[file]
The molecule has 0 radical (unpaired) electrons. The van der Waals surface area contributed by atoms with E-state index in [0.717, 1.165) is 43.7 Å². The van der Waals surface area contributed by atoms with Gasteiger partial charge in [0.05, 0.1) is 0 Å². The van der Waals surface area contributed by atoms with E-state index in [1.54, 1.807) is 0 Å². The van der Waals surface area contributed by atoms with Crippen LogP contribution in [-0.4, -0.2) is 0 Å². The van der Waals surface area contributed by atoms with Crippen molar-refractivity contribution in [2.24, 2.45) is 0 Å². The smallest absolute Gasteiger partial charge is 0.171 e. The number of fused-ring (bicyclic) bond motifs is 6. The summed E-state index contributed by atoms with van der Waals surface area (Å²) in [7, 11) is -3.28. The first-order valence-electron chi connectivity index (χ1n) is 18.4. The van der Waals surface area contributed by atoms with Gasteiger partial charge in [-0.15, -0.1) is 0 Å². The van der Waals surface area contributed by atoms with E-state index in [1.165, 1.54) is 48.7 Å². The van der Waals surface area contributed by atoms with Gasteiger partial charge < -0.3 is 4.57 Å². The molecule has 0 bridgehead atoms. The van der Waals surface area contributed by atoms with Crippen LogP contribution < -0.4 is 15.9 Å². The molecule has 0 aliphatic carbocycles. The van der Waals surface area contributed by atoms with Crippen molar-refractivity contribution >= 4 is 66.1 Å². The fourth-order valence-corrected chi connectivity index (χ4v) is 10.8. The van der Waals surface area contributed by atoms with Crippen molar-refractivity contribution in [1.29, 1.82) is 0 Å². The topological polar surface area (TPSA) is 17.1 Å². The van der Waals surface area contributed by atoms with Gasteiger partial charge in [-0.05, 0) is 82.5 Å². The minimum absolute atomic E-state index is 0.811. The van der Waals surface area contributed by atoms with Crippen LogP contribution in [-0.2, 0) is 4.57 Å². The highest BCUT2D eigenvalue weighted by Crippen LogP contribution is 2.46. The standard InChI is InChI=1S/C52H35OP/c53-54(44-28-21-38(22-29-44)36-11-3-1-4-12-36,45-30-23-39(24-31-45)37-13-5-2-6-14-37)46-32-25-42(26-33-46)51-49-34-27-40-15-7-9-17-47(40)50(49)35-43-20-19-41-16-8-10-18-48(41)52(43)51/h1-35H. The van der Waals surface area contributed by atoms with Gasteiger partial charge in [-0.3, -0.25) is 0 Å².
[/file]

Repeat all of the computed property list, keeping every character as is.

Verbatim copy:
The molecule has 0 radical (unpaired) electrons. The van der Waals surface area contributed by atoms with E-state index in [0.717, 1.165) is 43.7 Å². The van der Waals surface area contributed by atoms with Gasteiger partial charge in [0.05, 0.1) is 0 Å². The van der Waals surface area contributed by atoms with E-state index in [1.54, 1.807) is 0 Å². The van der Waals surface area contributed by atoms with Crippen LogP contribution in [-0.4, -0.2) is 0 Å². The van der Waals surface area contributed by atoms with Crippen molar-refractivity contribution in [2.24, 2.45) is 0 Å². The smallest absolute Gasteiger partial charge is 0.171 e. The number of fused-ring (bicyclic) bond motifs is 6. The summed E-state index contributed by atoms with van der Waals surface area (Å²) in [7, 11) is -3.28. The first-order valence-electron chi connectivity index (χ1n) is 18.4. The van der Waals surface area contributed by atoms with Gasteiger partial charge in [-0.15, -0.1) is 0 Å². The van der Waals surface area contributed by atoms with E-state index in [1.165, 1.54) is 48.7 Å². The van der Waals surface area contributed by atoms with Gasteiger partial charge < -0.3 is 4.57 Å². The molecule has 0 bridgehead atoms. The van der Waals surface area contributed by atoms with Crippen LogP contribution < -0.4 is 15.9 Å². The molecule has 0 aliphatic carbocycles. The van der Waals surface area contributed by atoms with Crippen molar-refractivity contribution >= 4 is 66.1 Å². The fourth-order valence-corrected chi connectivity index (χ4v) is 10.8. The van der Waals surface area contributed by atoms with Crippen molar-refractivity contribution in [1.29, 1.82) is 0 Å². The topological polar surface area (TPSA) is 17.1 Å². The van der Waals surface area contributed by atoms with Gasteiger partial charge in [-0.05, 0) is 82.5 Å². The minimum absolute atomic E-state index is 0.811. The van der Waals surface area contributed by atoms with Crippen LogP contribution in [-0.2, 0) is 4.57 Å². The highest BCUT2D eigenvalue weighted by Crippen LogP contribution is 2.46. The standard InChI is InChI=1S/C52H35OP/c53-54(44-28-21-38(22-29-44)36-11-3-1-4-12-36,45-30-23-39(24-31-45)37-13-5-2-6-14-37)46-32-25-42(26-33-46)51-49-34-27-40-15-7-9-17-47(40)50(49)35-43-20-19-41-16-8-10-18-48(41)52(43)51/h1-35H. The van der Waals surface area contributed by atoms with Gasteiger partial charge in [-0.3, -0.25) is 0 Å².